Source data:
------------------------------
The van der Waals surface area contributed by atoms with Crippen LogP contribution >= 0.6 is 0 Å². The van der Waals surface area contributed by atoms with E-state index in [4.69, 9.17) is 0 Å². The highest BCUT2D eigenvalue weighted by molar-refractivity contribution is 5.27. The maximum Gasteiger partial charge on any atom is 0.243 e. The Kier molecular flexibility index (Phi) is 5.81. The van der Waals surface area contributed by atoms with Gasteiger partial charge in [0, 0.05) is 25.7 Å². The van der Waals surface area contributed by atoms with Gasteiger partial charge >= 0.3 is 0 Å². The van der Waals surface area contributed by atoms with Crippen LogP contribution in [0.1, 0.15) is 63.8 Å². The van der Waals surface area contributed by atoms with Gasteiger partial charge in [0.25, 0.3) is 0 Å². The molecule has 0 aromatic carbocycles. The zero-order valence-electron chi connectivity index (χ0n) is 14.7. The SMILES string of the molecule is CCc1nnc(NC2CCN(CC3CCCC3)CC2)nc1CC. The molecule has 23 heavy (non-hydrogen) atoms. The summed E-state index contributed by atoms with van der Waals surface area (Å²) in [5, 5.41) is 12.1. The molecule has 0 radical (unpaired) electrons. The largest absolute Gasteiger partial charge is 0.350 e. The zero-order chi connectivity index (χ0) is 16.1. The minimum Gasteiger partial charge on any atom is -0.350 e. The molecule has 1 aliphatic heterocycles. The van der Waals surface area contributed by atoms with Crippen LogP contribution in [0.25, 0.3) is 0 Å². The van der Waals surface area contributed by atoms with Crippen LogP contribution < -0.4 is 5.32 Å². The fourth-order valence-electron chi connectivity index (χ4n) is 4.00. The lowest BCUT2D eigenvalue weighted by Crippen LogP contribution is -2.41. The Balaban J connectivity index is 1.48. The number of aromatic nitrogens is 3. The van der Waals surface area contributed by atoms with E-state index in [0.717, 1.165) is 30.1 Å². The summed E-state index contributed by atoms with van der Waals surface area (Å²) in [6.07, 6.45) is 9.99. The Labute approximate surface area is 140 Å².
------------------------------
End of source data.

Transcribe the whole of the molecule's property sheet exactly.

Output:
The van der Waals surface area contributed by atoms with Crippen LogP contribution >= 0.6 is 0 Å². The van der Waals surface area contributed by atoms with E-state index in [4.69, 9.17) is 0 Å². The highest BCUT2D eigenvalue weighted by molar-refractivity contribution is 5.27. The maximum Gasteiger partial charge on any atom is 0.243 e. The Kier molecular flexibility index (Phi) is 5.81. The van der Waals surface area contributed by atoms with Gasteiger partial charge in [0, 0.05) is 25.7 Å². The van der Waals surface area contributed by atoms with Gasteiger partial charge >= 0.3 is 0 Å². The van der Waals surface area contributed by atoms with Crippen LogP contribution in [0.1, 0.15) is 63.8 Å². The van der Waals surface area contributed by atoms with Gasteiger partial charge in [0.25, 0.3) is 0 Å². The molecule has 0 aromatic carbocycles. The zero-order valence-electron chi connectivity index (χ0n) is 14.7. The SMILES string of the molecule is CCc1nnc(NC2CCN(CC3CCCC3)CC2)nc1CC. The molecule has 23 heavy (non-hydrogen) atoms. The summed E-state index contributed by atoms with van der Waals surface area (Å²) in [5, 5.41) is 12.1. The molecule has 0 radical (unpaired) electrons. The largest absolute Gasteiger partial charge is 0.350 e. The zero-order chi connectivity index (χ0) is 16.1. The minimum Gasteiger partial charge on any atom is -0.350 e. The molecule has 1 aliphatic heterocycles. The van der Waals surface area contributed by atoms with Crippen LogP contribution in [0.25, 0.3) is 0 Å². The van der Waals surface area contributed by atoms with Crippen LogP contribution < -0.4 is 5.32 Å². The fourth-order valence-electron chi connectivity index (χ4n) is 4.00. The lowest BCUT2D eigenvalue weighted by Crippen LogP contribution is -2.41. The Balaban J connectivity index is 1.48. The number of aromatic nitrogens is 3. The van der Waals surface area contributed by atoms with E-state index in [0.717, 1.165) is 30.1 Å². The summed E-state index contributed by atoms with van der Waals surface area (Å²) in [6.07, 6.45) is 9.99. The Labute approximate surface area is 140 Å².